1985 posts

Uber Geek
+1 received by user: 19

Trusted
Subscriber

  Reply # 1078102 1-Jul-2014 17:28
Send private message

Should have been a question rather than a grumble. You can get an encrypted page for OneSmart here https://www.onesmart.co.nz/ (not the site on the activation sticker on your card).

2265 posts

Uber Geek
+1 received by user: 360

Trusted
Subscriber

  Reply # 1078110 1-Jul-2014 17:42
Send private message

So really they just need to setup a http to https redirect on their load balancers

gzt

9741 posts

Uber Geek
+1 received by user: 1452


  Reply # 1078116 1-Jul-2014 17:52
Send private message

lyonrouge:
l43a2: all of the important bits are encrypted, what is the point of this thread?

 
they tell us not to use broken certificates, but in this case I can't see if the "important" part (my password) is encrypted or not.

A padlock is reassuring, I agree.

But I know of no reason an https page cannot submit your credentials to an unencrypted http address. Iirc some security solutions might detect and prevent this, and some browsers will kind of warn.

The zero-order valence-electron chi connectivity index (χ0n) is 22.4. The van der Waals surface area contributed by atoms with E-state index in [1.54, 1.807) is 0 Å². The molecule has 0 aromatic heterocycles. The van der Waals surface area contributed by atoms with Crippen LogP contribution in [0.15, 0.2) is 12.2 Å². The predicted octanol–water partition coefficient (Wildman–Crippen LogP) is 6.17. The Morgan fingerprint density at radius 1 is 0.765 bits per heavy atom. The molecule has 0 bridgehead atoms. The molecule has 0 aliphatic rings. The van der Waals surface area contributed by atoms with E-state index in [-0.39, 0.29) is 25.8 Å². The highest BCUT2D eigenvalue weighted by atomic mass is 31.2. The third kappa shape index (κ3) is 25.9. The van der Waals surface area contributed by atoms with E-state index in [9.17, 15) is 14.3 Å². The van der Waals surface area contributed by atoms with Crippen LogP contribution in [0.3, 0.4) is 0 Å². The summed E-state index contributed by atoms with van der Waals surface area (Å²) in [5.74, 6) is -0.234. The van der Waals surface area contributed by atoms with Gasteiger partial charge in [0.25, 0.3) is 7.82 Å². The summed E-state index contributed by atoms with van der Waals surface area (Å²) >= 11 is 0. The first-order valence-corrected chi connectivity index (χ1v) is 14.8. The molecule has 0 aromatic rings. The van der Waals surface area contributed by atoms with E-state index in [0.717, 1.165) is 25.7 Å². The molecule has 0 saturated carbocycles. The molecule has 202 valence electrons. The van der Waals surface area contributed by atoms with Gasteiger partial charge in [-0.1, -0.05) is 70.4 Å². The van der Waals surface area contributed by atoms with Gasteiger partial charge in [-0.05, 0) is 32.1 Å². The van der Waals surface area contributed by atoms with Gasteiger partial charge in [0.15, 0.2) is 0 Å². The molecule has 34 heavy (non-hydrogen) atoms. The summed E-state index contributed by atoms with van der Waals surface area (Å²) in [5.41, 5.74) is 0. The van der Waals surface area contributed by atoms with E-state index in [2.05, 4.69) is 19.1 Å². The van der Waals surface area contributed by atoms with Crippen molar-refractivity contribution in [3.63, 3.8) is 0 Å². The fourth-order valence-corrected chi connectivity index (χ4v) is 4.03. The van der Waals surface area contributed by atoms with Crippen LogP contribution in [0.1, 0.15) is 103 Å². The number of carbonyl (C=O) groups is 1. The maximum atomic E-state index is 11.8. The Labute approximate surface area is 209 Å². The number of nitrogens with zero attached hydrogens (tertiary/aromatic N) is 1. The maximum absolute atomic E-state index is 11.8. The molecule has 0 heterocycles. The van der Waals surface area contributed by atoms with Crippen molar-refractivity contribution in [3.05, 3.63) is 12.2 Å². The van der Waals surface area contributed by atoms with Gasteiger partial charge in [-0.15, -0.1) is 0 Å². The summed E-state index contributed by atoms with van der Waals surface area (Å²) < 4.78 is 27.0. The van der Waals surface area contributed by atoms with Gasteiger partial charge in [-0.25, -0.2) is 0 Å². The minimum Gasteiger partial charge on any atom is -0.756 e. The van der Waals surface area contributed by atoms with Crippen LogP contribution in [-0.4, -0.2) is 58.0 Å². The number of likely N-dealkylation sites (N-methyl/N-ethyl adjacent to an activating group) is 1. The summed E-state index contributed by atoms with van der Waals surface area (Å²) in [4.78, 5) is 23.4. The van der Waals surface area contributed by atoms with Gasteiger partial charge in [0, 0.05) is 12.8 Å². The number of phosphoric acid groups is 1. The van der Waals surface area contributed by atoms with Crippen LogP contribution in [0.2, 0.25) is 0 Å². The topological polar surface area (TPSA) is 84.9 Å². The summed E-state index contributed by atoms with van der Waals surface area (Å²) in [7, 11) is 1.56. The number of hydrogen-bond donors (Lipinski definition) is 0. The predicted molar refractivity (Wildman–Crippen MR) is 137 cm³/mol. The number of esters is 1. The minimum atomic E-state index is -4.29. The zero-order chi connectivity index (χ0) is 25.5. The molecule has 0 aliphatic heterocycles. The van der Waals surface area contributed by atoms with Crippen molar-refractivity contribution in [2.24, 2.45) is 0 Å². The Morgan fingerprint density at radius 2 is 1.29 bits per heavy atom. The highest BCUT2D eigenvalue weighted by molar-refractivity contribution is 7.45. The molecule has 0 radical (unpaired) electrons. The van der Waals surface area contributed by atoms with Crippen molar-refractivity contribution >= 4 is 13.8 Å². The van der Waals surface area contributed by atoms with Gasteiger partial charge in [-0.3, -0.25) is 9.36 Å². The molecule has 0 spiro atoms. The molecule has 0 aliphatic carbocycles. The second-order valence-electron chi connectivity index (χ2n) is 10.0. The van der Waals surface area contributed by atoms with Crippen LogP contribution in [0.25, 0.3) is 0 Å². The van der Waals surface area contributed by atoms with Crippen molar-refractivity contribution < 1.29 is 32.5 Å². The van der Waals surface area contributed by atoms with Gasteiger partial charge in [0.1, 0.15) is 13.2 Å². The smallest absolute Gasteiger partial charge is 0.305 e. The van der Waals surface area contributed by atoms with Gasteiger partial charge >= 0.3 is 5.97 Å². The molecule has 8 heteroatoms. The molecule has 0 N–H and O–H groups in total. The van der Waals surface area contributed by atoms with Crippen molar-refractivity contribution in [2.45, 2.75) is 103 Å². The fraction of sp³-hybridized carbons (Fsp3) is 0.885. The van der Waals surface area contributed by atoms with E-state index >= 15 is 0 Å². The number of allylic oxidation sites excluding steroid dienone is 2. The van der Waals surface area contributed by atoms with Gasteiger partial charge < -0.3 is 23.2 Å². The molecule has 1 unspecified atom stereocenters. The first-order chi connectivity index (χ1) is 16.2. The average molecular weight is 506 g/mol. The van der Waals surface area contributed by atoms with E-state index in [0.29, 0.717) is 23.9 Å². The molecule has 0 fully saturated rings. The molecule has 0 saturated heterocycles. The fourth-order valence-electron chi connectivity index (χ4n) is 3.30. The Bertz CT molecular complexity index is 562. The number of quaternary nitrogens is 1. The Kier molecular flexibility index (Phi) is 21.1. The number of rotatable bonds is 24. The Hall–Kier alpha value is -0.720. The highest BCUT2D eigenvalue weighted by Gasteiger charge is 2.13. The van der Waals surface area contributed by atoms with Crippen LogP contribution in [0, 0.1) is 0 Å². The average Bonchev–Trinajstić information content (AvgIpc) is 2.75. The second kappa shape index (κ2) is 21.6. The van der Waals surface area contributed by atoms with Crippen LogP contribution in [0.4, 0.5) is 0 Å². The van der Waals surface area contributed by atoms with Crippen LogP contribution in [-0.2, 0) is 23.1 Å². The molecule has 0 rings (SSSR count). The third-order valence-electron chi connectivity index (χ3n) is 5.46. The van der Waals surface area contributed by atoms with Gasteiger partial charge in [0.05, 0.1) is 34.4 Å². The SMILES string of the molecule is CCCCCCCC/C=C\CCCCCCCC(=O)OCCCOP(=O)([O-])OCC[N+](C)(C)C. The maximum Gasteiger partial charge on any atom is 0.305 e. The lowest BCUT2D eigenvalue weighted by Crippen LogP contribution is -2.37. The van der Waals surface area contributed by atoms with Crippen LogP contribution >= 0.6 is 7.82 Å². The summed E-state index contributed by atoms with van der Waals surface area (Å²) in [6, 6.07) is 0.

The padlock tells you that (at least some of: ) the information you are viewing was sent via https. I don't think it says much about how information you may submit could be sent. This part is still essentially trust I think.

Edit: I hasten to add - in the specific airnz case that airpoints user/pass looks to be https submitted = secure.

3137 posts

Uber Geek
+1 received by user: 877

Trusted

  Reply # 1078120 1-Jul-2014 17:56
One person supports this post
Send private message

I think this thread is fair enough TBH.  Going to https://www.airnewzealand.co.nz/onesmart actually redirects you from https TO http :?   so the sign in then looks like the following. It does ultimately POST over https but still seems like pretty poor form from the point of view of educating users...




1985 posts

Uber Geek
+1 received by user: 19

Trusted
Subscriber

  Reply # 1078127 1-Jul-2014 18:10
Send private message

gzt:
lyonrouge:
l43a2: all of the important bits are encrypted, what is the point of this thread?